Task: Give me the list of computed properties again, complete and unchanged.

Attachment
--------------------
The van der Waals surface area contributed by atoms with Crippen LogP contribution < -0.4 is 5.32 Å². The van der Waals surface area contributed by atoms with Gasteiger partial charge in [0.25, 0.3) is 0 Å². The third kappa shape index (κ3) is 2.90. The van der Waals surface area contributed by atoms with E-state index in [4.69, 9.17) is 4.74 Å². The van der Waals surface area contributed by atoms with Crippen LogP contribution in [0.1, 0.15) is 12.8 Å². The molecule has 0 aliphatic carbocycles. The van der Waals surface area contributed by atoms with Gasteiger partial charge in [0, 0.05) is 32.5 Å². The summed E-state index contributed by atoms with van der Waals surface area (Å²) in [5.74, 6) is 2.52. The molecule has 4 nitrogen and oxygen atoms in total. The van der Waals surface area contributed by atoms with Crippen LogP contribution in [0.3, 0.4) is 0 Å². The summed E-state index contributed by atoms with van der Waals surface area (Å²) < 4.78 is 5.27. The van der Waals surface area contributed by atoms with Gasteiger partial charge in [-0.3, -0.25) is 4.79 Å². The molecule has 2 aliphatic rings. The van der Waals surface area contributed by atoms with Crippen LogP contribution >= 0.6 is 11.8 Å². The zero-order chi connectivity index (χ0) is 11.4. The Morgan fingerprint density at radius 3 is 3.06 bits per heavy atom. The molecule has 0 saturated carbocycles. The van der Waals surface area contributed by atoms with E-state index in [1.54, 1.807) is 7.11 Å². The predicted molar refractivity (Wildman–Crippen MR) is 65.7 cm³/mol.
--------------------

The van der Waals surface area contributed by atoms with Crippen LogP contribution < -0.4 is 5.32 Å². The van der Waals surface area contributed by atoms with Gasteiger partial charge in [0.25, 0.3) is 0 Å². The third kappa shape index (κ3) is 2.90. The van der Waals surface area contributed by atoms with E-state index in [4.69, 9.17) is 4.74 Å². The van der Waals surface area contributed by atoms with Crippen LogP contribution in [0.1, 0.15) is 12.8 Å². The molecule has 0 aliphatic carbocycles. The van der Waals surface area contributed by atoms with Gasteiger partial charge in [0, 0.05) is 32.5 Å². The summed E-state index contributed by atoms with van der Waals surface area (Å²) in [5.74, 6) is 2.52. The molecule has 4 nitrogen and oxygen atoms in total. The van der Waals surface area contributed by atoms with Crippen LogP contribution in [0.3, 0.4) is 0 Å². The summed E-state index contributed by atoms with van der Waals surface area (Å²) < 4.78 is 5.27. The van der Waals surface area contributed by atoms with Gasteiger partial charge in [-0.3, -0.25) is 4.79 Å². The molecule has 2 aliphatic rings. The van der Waals surface area contributed by atoms with Crippen LogP contribution >= 0.6 is 11.8 Å². The zero-order chi connectivity index (χ0) is 11.4. The Morgan fingerprint density at radius 3 is 3.06 bits per heavy atom. The molecule has 0 saturated carbocycles. The van der Waals surface area contributed by atoms with E-state index in [1.54, 1.807) is 7.11 Å². The predicted molar refractivity (Wildman–Crippen MR) is 65.7 cm³/mol.